My “office’ this morning is home. I’ve positioned my desk to face out on the small lake behind our place. It’s a blustery March day, which signals a change in the weather. In this case, the temperature is dropping.
But it’s a pretty view nonetheless.
According to one web site, his name is pronounced: SER-zhoo Chay-lee-bee-DAH-ke.
I’ll have to take their word for it.
[NOTE: You may be wondering why I’m just now listening to Celibidache, and why I’m listening to him and not Inbal, who usually follows Barenboim in this leg of my journey. The reason is because the Celibidache box set omits the first two symphonies and picks up on the third. So, from now on, I’ll be adding Celibidache to my cycle, following Barenboim every time to the end.]
I’m ashamed to admit that I had never heard of Maestro Celibidache until just recently.
If I recall correctly, a member of the Bruckner group on Facebook suggested I listen to him.
So I am.
But there’s more to this guy than just listening.
The more I read about him, the more I’m fascinated by him.
According to his entry on Wikipedia, Celibidache,
was a Romanian conductor, composer, and teacher. Educated in his native Romania, and later in Paris and Berlin, Celibidache’s career in music spanned over five decades, including tenures as principal conductor for the Munich Philharmonic, Berlin Philharmonic, Sicilian Symphony Orchestra and several European orchestras. Later in life, he taught at Mainz University in Germany and the Curtis Institute of Music in Philadelphia, Pennsylvania.
Celibidache frequently refused to release his performances on commercial recordings during his lifetime, claiming that a listener could not obtain a “transcendental experience” outside of the concert hall. Many of the recordings of his performances were released posthumously. Nonetheless, he earned international acclaim for celebrated interpretations of the classical music repertoire and was known for a spirited performance style informed by his study and experiences in Zen Buddhism. His later career was marred by controversy and accusations of sexism and discrimination that came to light during a 12-year legal battle that dominated his tenure at the Munich Philharmonic.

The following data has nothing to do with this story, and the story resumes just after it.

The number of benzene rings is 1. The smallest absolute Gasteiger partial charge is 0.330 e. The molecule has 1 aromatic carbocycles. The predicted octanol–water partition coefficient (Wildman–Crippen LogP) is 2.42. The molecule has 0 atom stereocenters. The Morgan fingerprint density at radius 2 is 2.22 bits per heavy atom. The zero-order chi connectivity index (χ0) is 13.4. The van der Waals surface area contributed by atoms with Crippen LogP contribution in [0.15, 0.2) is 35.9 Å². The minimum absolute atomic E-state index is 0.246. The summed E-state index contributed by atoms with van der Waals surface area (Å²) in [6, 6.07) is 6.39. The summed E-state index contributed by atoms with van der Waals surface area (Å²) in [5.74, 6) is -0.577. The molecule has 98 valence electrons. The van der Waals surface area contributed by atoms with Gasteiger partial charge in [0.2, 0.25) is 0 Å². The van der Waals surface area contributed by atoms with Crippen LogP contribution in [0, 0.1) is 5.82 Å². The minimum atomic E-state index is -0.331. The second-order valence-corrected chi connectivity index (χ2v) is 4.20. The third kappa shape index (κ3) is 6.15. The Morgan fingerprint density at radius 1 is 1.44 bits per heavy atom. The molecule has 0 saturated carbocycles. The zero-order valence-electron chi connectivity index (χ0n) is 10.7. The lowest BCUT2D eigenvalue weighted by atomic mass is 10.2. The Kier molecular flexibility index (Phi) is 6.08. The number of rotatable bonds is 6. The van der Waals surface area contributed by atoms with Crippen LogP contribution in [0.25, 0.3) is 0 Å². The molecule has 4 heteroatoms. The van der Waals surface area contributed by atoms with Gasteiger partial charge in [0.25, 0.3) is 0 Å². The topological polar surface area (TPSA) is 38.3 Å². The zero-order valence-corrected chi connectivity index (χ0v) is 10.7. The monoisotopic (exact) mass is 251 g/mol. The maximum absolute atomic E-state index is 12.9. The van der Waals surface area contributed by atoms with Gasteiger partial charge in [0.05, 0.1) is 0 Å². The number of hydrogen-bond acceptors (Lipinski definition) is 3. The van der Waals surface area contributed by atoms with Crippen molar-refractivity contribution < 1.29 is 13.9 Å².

Of particular interest to me is the entry on Wikipedia under Legacy:
Performance style and criticism
Celibidache’s approach to music-making is often described more by what he did not do instead of what he did. For example, much has been made of Celibidache’s “refusal” to make recordings even though almost all of his concert activity actually was recorded with many released posthumously by major labels such as EMI and Deutsche Grammophon with the consent of his family. Nevertheless, Celibidache paid little attention to making these recordings, which he viewed merely as by-products of his orchestral concerts.
Celibidache’s focus was instead on creating, during each concert, the optimal conditions for what he called a “transcendent experience”. Aspects of Zen Buddhism, such as ichi-go ichi-e, strongly influenced his thinking. He believed that transcendental experiences were extremely unlikely to ensue when listening to recorded music, so he eschewed them. As a result, some of his concerts did provide audiences with exceptional and sometimes life-altering experiences, including, for example, a 1984 concert in Carnegie Hall by the Orchestra of the Curtis Institute that New York Times critic John Rockwell touted as the best of his 25 years of concert-going.
Celibidache was well known for his demands for extensive rehearsal time with orchestras. An oft-mentioned feature of many of his concerts, captured in the live recordings of them, is a slower tempo than what is considered the norm, while, in fast passages, his tempos often exceeded expectations. In Celibidache’s own view, however, criticism of a recording’s tempo is irrelevant, as it is not (and cannot be) a critique of the performance but rather of a transcription of it, without the ambience of the moment, for him, a key factor in any musical performance. As Celibidache explained, the acoustic space in which one hears a concert directly affects the likelihood of the emergence of his sought-after transcendent experience. The acoustic space within which one hears a recording of one of his performances, on the other hand, has no impact on the performance, as it is impossible for the acoustic features of that space to stimulate musicians to play slower or faster.